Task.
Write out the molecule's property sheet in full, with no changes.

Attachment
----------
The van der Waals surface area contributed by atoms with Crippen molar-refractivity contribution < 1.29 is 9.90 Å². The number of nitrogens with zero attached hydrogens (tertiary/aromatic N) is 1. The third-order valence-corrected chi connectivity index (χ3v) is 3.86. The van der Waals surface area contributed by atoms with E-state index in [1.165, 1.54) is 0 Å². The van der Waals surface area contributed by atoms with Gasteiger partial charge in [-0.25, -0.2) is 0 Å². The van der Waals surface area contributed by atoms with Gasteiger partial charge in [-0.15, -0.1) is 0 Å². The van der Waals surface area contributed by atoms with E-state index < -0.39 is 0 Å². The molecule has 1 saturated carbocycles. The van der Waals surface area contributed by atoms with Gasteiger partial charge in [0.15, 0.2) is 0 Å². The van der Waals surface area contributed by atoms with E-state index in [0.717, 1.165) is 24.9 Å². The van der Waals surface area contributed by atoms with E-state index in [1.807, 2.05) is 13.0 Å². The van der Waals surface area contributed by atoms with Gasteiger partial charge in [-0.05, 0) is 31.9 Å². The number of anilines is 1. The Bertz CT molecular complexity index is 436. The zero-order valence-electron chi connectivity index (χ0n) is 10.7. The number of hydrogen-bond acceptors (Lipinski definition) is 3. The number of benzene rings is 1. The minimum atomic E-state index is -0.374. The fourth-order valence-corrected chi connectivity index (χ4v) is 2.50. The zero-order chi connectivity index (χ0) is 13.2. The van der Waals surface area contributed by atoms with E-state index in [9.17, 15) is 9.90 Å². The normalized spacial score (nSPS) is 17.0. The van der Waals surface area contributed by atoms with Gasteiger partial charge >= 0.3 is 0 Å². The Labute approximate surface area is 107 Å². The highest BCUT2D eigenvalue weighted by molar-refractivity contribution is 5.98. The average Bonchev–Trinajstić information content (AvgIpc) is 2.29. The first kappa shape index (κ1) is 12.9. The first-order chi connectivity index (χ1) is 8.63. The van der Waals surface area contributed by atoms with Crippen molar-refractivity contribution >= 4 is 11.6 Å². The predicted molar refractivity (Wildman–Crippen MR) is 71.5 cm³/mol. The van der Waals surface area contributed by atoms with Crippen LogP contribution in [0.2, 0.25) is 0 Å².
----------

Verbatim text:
The van der Waals surface area contributed by atoms with Crippen molar-refractivity contribution < 1.29 is 9.90 Å². The number of nitrogens with zero attached hydrogens (tertiary/aromatic N) is 1. The third-order valence-corrected chi connectivity index (χ3v) is 3.86. The van der Waals surface area contributed by atoms with E-state index in [1.165, 1.54) is 0 Å². The van der Waals surface area contributed by atoms with Gasteiger partial charge in [-0.25, -0.2) is 0 Å². The van der Waals surface area contributed by atoms with Gasteiger partial charge in [-0.15, -0.1) is 0 Å². The van der Waals surface area contributed by atoms with E-state index < -0.39 is 0 Å². The molecule has 1 saturated carbocycles. The van der Waals surface area contributed by atoms with Gasteiger partial charge in [0.15, 0.2) is 0 Å². The van der Waals surface area contributed by atoms with E-state index in [0.717, 1.165) is 24.9 Å². The van der Waals surface area contributed by atoms with E-state index in [1.807, 2.05) is 13.0 Å². The van der Waals surface area contributed by atoms with Gasteiger partial charge in [-0.05, 0) is 31.9 Å². The number of anilines is 1. The Bertz CT molecular complexity index is 436. The zero-order valence-electron chi connectivity index (χ0n) is 10.7. The number of hydrogen-bond acceptors (Lipinski definition) is 3. The number of benzene rings is 1. The minimum atomic E-state index is -0.374. The fourth-order valence-corrected chi connectivity index (χ4v) is 2.50. The zero-order chi connectivity index (χ0) is 13.2. The van der Waals surface area contributed by atoms with E-state index in [9.17, 15) is 9.90 Å². The normalized spacial score (nSPS) is 17.0. The van der Waals surface area contributed by atoms with Gasteiger partial charge >= 0.3 is 0 Å². The Labute approximate surface area is 107 Å². The highest BCUT2D eigenvalue weighted by molar-refractivity contribution is 5.98. The average Bonchev–Trinajstić information content (AvgIpc) is 2.29. The first kappa shape index (κ1) is 12.9. The first-order chi connectivity index (χ1) is 8.63. The van der Waals surface area contributed by atoms with Crippen molar-refractivity contribution >= 4 is 11.6 Å². The predicted molar refractivity (Wildman–Crippen MR) is 71.5 cm³/mol. The van der Waals surface area contributed by atoms with Crippen LogP contribution in [0.2, 0.25) is 0 Å².